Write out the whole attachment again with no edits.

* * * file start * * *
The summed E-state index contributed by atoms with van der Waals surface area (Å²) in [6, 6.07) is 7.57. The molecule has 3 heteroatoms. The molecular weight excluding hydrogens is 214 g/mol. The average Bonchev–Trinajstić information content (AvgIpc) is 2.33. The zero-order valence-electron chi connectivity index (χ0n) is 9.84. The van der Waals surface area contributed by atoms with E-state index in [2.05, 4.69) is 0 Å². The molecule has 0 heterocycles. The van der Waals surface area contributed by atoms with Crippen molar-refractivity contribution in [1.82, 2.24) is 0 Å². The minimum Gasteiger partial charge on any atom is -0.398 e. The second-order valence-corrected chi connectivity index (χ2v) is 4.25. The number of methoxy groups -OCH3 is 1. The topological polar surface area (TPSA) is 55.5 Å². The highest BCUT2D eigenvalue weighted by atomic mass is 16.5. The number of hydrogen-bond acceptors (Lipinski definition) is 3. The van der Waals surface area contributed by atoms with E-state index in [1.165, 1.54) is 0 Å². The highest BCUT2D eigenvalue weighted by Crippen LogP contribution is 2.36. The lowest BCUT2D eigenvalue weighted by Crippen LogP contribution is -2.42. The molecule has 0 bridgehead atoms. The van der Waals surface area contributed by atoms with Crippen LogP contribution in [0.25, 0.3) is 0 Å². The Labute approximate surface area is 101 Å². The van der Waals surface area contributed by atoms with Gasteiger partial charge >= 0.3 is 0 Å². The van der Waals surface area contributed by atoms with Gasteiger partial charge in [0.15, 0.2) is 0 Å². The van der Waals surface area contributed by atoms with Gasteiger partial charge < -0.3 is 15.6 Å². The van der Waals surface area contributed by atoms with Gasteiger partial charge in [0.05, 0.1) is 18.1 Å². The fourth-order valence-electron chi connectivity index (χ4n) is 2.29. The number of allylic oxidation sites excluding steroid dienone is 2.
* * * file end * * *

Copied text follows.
The summed E-state index contributed by atoms with van der Waals surface area (Å²) in [6, 6.07) is 7.57. The molecule has 3 heteroatoms. The molecular weight excluding hydrogens is 214 g/mol. The average Bonchev–Trinajstić information content (AvgIpc) is 2.33. The zero-order valence-electron chi connectivity index (χ0n) is 9.84. The van der Waals surface area contributed by atoms with E-state index in [2.05, 4.69) is 0 Å². The molecule has 0 heterocycles. The van der Waals surface area contributed by atoms with Crippen molar-refractivity contribution in [1.82, 2.24) is 0 Å². The minimum Gasteiger partial charge on any atom is -0.398 e. The second-order valence-corrected chi connectivity index (χ2v) is 4.25. The number of methoxy groups -OCH3 is 1. The topological polar surface area (TPSA) is 55.5 Å². The highest BCUT2D eigenvalue weighted by atomic mass is 16.5. The number of hydrogen-bond acceptors (Lipinski definition) is 3. The van der Waals surface area contributed by atoms with E-state index in [1.165, 1.54) is 0 Å². The highest BCUT2D eigenvalue weighted by Crippen LogP contribution is 2.36. The lowest BCUT2D eigenvalue weighted by Crippen LogP contribution is -2.42. The molecule has 0 bridgehead atoms. The van der Waals surface area contributed by atoms with Crippen LogP contribution in [0.25, 0.3) is 0 Å². The Labute approximate surface area is 101 Å². The van der Waals surface area contributed by atoms with Gasteiger partial charge >= 0.3 is 0 Å². The van der Waals surface area contributed by atoms with Gasteiger partial charge in [0.15, 0.2) is 0 Å². The van der Waals surface area contributed by atoms with Gasteiger partial charge < -0.3 is 15.6 Å². The van der Waals surface area contributed by atoms with Gasteiger partial charge in [0.05, 0.1) is 18.1 Å². The fourth-order valence-electron chi connectivity index (χ4n) is 2.29. The number of allylic oxidation sites excluding steroid dienone is 2.